BASIS OF PRESENTATION – The consolidated balance sheets as of January 31, 2019 and 2018, the consolidated statements of operations and comprehensive loss for the three and nine months ended January 31, 2019 and 2018, and the consolidated statements of cash flows for the nine months ended January 31, 2019 and 2018 have been prepared by the Company, without audit. In the opinion of management, all adjustments, which include only normal recurring adjustments, necessary to present fairly the financial position, results of operations, and cash flows as of January 31, 2019 and 2018 and for all periods presented have been made.
"H&R Block," "the Company," "we," "our," and "us" are used interchangeably to refer to H&R Block, Inc. or to H&R Block, Inc. and its subsidiaries, as appropriate to the context.
Certain information and footnote disclosures normally included in financial statements prepared in accordance with accounting principles generally accepted in the United States (GAAP) have been condensed or omitted. These consolidated financial statements should be read in conjunction with the financial statements and notes thereto included in our April 30, 2018 Annual Report to Shareholders on Form 10-K and the additional financial statement disclosures provided under Accounting Standards Update No. 2014-09, “Revenue from Contracts with Customers” (ASU 2014-09), included in the Company’s Current Report on Form 8-K filed with the Securities and Exchange Commission on November 15, 2018. The Form 10-K and Form 8-K are collectively referred to herein as our "Annual Report on Form 10-K." All amounts presented herein as of April 30, 2018 or for the year then ended are derived from our Annual Report on Form 10-K.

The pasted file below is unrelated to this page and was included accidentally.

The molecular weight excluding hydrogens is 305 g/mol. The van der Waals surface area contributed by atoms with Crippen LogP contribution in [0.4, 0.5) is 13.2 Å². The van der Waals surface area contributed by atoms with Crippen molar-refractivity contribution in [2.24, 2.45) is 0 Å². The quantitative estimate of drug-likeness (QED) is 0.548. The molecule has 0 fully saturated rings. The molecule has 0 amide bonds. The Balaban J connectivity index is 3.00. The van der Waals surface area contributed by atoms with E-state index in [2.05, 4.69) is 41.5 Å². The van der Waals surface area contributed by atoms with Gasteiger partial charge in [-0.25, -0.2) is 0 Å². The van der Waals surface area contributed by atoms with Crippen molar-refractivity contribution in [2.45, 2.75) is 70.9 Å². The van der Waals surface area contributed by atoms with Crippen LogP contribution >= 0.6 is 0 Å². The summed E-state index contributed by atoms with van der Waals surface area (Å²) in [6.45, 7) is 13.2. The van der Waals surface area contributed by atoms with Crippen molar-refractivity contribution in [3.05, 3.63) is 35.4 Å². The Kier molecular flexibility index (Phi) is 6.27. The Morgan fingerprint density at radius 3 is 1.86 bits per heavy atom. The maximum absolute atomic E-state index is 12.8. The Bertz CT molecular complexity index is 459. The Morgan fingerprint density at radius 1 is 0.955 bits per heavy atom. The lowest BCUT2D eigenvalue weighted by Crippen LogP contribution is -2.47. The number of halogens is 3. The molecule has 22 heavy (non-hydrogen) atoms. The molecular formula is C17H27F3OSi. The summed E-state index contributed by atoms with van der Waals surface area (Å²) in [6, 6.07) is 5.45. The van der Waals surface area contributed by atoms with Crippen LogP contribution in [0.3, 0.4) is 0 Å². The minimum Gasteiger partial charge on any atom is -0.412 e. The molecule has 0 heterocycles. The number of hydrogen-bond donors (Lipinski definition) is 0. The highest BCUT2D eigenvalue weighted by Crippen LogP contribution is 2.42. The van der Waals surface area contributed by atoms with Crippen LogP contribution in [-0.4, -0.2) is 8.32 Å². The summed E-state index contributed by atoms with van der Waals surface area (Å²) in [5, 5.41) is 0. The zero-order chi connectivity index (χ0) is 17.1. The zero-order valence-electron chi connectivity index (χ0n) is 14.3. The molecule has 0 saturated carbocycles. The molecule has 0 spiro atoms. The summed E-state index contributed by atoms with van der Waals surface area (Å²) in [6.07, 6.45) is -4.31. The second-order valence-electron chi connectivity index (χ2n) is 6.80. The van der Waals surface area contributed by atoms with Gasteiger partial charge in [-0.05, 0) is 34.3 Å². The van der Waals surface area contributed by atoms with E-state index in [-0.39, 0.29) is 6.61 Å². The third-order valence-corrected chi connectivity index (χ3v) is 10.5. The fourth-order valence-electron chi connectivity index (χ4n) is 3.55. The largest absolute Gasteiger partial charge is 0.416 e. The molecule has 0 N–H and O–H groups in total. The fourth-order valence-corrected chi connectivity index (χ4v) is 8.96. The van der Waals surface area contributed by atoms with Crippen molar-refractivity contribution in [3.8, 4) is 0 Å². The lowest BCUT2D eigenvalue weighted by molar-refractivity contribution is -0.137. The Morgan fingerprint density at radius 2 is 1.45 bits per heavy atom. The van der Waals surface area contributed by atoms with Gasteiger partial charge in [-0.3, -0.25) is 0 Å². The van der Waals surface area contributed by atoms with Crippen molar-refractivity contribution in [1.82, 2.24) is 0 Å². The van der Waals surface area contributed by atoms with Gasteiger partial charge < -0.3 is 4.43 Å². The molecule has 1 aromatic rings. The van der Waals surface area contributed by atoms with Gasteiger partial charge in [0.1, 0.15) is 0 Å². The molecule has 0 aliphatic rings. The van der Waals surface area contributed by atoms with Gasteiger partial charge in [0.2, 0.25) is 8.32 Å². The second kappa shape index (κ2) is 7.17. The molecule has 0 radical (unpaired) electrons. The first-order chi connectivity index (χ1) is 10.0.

MANAGEMENT ESTIMATES – The preparation of financial statements in conformity with GAAP requires management to make estimates and assumptions that affect the reported amounts of assets and liabilities and disclosure of contingent assets and liabilities at the date of the financial statements and the reported amounts of revenues and expenses during the reporting periods. Significant estimates, assumptions and judgments are applied in the evaluation of contingent losses arising from our discontinued mortgage business, contingent losses associated with pending claims and litigation, reserves for uncertain tax positions, and related matters. Estimates have been prepared based on the best information available as of each balance sheet date. As such, actual results could differ materially from those estimates.
SEASONALITY OF BUSINESS – Our operating revenues are seasonal in nature with peak revenues typically occurring in the months of February through April. Therefore, results for interim periods are not indicative of results to be expected for the full year.
DISCONTINUED OPERATIONS – Our discontinued operations include the results of operations of Sand Canyon Corporation, previously known as Option One Mortgage Corporation (including its subsidiaries, collectively, SCC), which exited its mortgage business in fiscal year 2008. See notes 9 and 10 for additional information on litigation, claims, and other loss contingencies related to our discontinued operations.
NEW ACCOUNTING PRONOUNCEMENTS –